Monday, March 13, 2006

Keynote - Craig Newmark and Jimmy Wales

This session is really the highlight of the festival. Craig Newmark, founder of Craigslist (, is interviewed by Jimmy Wales, founder of Wikipedia ( Both are pioneers in the community-oriented usage of the Web. Craigslist has turned the classified ad industry upside down, and Wikipedia has changed the way we think about information and its authors.

The first area of questioning dealt with scams on the Web, particulary of interest to both these sites. Both said that these problems are happening, but are not necessarily prominent and have been part of their sites since the beginning, not a new concept due to their current popularity. Wales said that most people are inherently good, but often it is the bad things that are emphasized in media.

Wales asked Newmark about his recent comment that Wikipedia would be the savior of democracy. Newmark went into a divergence on West Wing episodes, but then came back to answering the question. Skipping through commercials (including political commercials), and that would be a good thing. The nature of news and political advertising would have to change. DVR manufacturers should create a 30-second skip feature. Newmark said he did not usually express publicly his own politics, but talked about the importance of community to circumvent traditional campaigns and positioning in media.

Wales said that on Wikipedia, it is not always an argument between left vs. right, but mostly an argument between the reasonable and the jerks. Newmark said he tries to reason with most, but sometimes has to block unreasonable users or solicit help from their ISPs. Although, he said that most were reasonable.

A major part of the discussion dealt with the changes in journalism to the role that Craigslist is playing with Journalism. Quite often, there are important issues addressed online, but are not emphasized in the mainstream media. He mentioned Oh My News and the work of Dan Gilmor (We the Media) in regard to citizen journalism. These are both topics that we discussed in MASC 151. He also mentioned the Center for Public Integrity, documenting unethical behavior in elections, but publishing it a year later doesn't help. It would be helpful it was blogged as it was happening and can have an impact on the election.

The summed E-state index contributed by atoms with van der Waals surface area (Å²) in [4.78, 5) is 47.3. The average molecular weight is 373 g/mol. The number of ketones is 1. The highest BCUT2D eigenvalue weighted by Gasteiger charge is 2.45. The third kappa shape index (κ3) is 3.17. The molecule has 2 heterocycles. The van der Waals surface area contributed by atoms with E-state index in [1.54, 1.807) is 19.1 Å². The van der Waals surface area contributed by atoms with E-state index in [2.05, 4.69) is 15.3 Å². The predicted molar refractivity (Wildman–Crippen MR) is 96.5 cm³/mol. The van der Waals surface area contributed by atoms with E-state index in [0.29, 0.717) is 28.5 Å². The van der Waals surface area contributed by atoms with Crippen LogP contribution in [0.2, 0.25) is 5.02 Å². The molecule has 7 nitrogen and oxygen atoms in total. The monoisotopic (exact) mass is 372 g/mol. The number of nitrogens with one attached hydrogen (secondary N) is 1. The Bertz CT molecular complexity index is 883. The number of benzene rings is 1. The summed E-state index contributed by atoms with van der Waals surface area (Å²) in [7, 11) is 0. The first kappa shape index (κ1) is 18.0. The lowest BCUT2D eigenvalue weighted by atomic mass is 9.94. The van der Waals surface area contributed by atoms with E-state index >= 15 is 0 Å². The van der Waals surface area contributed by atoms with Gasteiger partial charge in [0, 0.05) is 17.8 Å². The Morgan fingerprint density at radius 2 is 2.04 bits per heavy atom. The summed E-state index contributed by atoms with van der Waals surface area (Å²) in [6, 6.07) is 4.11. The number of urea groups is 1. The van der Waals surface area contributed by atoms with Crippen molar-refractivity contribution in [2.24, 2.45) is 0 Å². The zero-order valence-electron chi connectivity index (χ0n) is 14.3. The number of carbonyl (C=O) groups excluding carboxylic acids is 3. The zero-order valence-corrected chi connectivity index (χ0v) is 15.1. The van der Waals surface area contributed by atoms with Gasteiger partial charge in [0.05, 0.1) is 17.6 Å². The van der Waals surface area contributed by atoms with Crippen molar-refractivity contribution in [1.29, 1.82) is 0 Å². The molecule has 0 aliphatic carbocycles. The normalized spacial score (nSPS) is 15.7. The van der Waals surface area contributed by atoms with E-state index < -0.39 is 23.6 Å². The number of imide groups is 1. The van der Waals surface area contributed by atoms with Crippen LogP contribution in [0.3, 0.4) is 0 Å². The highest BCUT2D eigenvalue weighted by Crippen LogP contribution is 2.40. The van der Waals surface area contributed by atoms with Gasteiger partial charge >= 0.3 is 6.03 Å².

Newmark was a funny speaker, with many divergences and antecdotes. He said the most trusted news sources are Daily Show and Colbert Report (only slightly tongue in cheek), and making a reference to show on another channel (referring to O’Reilly) that’s not as good as Colbert.

Newmark responded to a question about old media. He said that paper and delivery are expensive, and electronic media is going to happen. It is just a matter of time before the devices allow us to have the same level of access and portability. He also said that investigative reporting would be revolutionized with the Web.

Challenges to investigative journalism:

Accuracy, fact-checking (newspapers do a good job of this), pressures of 24-hour cycle mean that sometimes misinformation gets out there. Has always been a problem, just more of a problem now. – look at all sides of story, fact-checker training, referenced the Daily Show. Wales suggested a hybrid model of mainstream and citizen journalism. Newmark agreed that there is a spectrum of quality across both categories.

A question was asked about charging schemes and other changes on Craiglist. One is a debate over whether the homepage should lose the San Francisco focus. In regard to charging, Newmark discussed how certain areas, like real estate listings in large cities like NY, would have charges associated, but the large majority of postings would still be free.

Newmark, people who use the site are the people that run it. We just need to get out of the way.

A question was asked about Ebay’s ownership. Newmark said it was the result of a former employee selling their shares to Ebay. They have little influence, but he does sometimes use them for their power with ISPs.

In regard to censorship, Wales said that Wikipedia would not compromise by censoring content in China. He did say that he did understand Google’s position and that they were getting a hard time in the media. Newmark said that Google might do more good by being, slow gradual approach. Newmark said that we have our own issues of censorship and freedom of information in the US.

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